The 3 most common misconceptions expats fall victim to
1. Tax returns:
The majority of expatriates declare that their tax affairs in South Africa are in order and that they have nothing to worry about. However, upon closer inspection, they discover that their tax submissions are inaccurate. This is because many expatriates are told that once they leave South Africa, they are no longer obligated to file returns or declare their foreign income. As a result, they have been erroneously filing returns that only show South African-sourced income or nil returns.
Another common fallacy is that when you lose your tax residency, your tax number is automatically deregistered. Taxpayers further confuse the notion of having a deactivated tax number with that of being deregistered from SARS, but the two do not correlate.
The truth is that certain criteria must be considered before taxpayers can be deregistered. First and foremost, before the deregistration process can begin, a taxpayer must be fully compliant with SARS; if the person has any outstanding tax returns or debts, they must be submitted/settled with SARS. Secondly, you can deregister for tax in its entirety only when you have disposed of all your assets, such as bank accounts, properties, and shares. This is a formal application that is submitted to SARS.
Some expatriates believe that their tax identities will always remain available, no matter how long they stay outside of South Africa. When a tax reference number is deactivated, it means that it is no longer considered valid and is no longer active in the SARS database. SARS will normally deactivate your tax number if you haven’t filed a tax return in a while or haven’t used your SARS profile frequently.
As an expat, having an inactive tax number can cause a slew of issues, such as withdrawing your retirement money because the fund requires approval from SARS (in the form of a directive), which cannot be executed on an inactive number. As a result, the tax number needs to be reactivated, which must be done in person at a SARS branch or through an appointed tax practitioner, who will act as your representative to fulfil this function on one’s behalf.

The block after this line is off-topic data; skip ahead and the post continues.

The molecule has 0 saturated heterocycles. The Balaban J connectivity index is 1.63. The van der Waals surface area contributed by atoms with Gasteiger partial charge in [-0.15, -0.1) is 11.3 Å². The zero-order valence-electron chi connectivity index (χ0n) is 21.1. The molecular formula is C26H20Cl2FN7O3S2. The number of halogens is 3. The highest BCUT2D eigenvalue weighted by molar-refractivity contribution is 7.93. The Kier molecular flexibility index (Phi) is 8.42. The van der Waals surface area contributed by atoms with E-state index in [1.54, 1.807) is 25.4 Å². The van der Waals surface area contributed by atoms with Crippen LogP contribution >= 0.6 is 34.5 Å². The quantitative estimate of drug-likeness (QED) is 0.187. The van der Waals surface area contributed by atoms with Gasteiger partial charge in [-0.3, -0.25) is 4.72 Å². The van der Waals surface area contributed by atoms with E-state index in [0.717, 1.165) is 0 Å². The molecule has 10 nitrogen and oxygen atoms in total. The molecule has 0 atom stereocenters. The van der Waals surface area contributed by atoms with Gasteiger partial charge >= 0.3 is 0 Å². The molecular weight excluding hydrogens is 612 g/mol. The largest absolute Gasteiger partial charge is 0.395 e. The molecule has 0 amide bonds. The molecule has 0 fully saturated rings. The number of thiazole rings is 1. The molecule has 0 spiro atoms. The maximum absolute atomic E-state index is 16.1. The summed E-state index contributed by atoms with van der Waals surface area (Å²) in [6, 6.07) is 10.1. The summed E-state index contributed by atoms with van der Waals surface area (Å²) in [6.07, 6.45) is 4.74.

Mitigating the consequences of non-compliance
If done correctly, there are solutions available to South Africans living and working abroad to avoid these misconceptions, thereby reducing and potentially eliminating tax liability. The first step is to make sure your South African tax profile is current and compliant. That implies that all tax returns should be filed, and there should be no debts owed to SARS which can be picked up by preforming a tax diagnostic on your SARS profile.
A tax diagnostic allows one to evaluate your historic compliance (actual, not necessarily as accepted by SARS currently) and plot your next steps to ensure compliance from a filing perspective. This will offer you a broader understanding of your SARS profile and how to mitigate consequent risk.
Taxpayers are also encouraged to create eFiling profiles to see their historical records and get all correspondence issued by SARS regarding their tax matters.
While the bounds of tax non-compliance have become a topic of controversy, expats must be aware of the realities of tax administration and remember that it is their responsibility to be tax compliant. SARS will not hold a misconception to account for your non-compliance. Rather than exposing themselves to criminal prosecution, they must take deliberate and thorough action to attend to their tax issues or conduct a tax diagnostic under the guidance of a provider with a strong tax and legal component.